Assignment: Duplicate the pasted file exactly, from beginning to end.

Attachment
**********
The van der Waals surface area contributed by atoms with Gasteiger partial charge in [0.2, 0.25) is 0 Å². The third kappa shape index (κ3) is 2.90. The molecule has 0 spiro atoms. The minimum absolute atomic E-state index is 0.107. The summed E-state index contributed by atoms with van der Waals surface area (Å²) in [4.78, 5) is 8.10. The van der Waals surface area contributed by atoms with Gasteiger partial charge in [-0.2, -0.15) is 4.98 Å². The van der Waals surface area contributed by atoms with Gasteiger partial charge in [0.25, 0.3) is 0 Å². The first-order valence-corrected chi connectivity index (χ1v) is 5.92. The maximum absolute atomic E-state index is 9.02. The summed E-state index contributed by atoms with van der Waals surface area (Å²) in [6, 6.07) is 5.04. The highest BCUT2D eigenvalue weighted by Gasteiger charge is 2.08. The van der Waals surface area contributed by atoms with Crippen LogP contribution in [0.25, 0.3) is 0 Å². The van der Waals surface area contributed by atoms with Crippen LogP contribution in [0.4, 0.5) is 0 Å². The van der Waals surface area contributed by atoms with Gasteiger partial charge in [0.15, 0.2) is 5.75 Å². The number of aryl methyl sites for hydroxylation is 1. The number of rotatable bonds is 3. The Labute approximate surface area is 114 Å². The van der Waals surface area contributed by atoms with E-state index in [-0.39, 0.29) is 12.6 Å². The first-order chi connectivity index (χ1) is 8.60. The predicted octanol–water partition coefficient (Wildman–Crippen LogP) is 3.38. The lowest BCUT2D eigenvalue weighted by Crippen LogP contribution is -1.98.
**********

The van der Waals surface area contributed by atoms with Gasteiger partial charge in [0.2, 0.25) is 0 Å². The third kappa shape index (κ3) is 2.90. The molecule has 0 spiro atoms. The minimum absolute atomic E-state index is 0.107. The summed E-state index contributed by atoms with van der Waals surface area (Å²) in [4.78, 5) is 8.10. The van der Waals surface area contributed by atoms with Gasteiger partial charge in [-0.2, -0.15) is 4.98 Å². The van der Waals surface area contributed by atoms with Gasteiger partial charge in [0.25, 0.3) is 0 Å². The first-order valence-corrected chi connectivity index (χ1v) is 5.92. The maximum absolute atomic E-state index is 9.02. The summed E-state index contributed by atoms with van der Waals surface area (Å²) in [6, 6.07) is 5.04. The highest BCUT2D eigenvalue weighted by Gasteiger charge is 2.08. The van der Waals surface area contributed by atoms with Crippen LogP contribution in [0.25, 0.3) is 0 Å². The van der Waals surface area contributed by atoms with Crippen LogP contribution in [0.4, 0.5) is 0 Å². The van der Waals surface area contributed by atoms with Gasteiger partial charge in [0.15, 0.2) is 5.75 Å². The number of aryl methyl sites for hydroxylation is 1. The number of rotatable bonds is 3. The Labute approximate surface area is 114 Å². The van der Waals surface area contributed by atoms with E-state index in [-0.39, 0.29) is 12.6 Å². The first-order chi connectivity index (χ1) is 8.60. The predicted octanol–water partition coefficient (Wildman–Crippen LogP) is 3.38. The lowest BCUT2D eigenvalue weighted by Crippen LogP contribution is -1.98.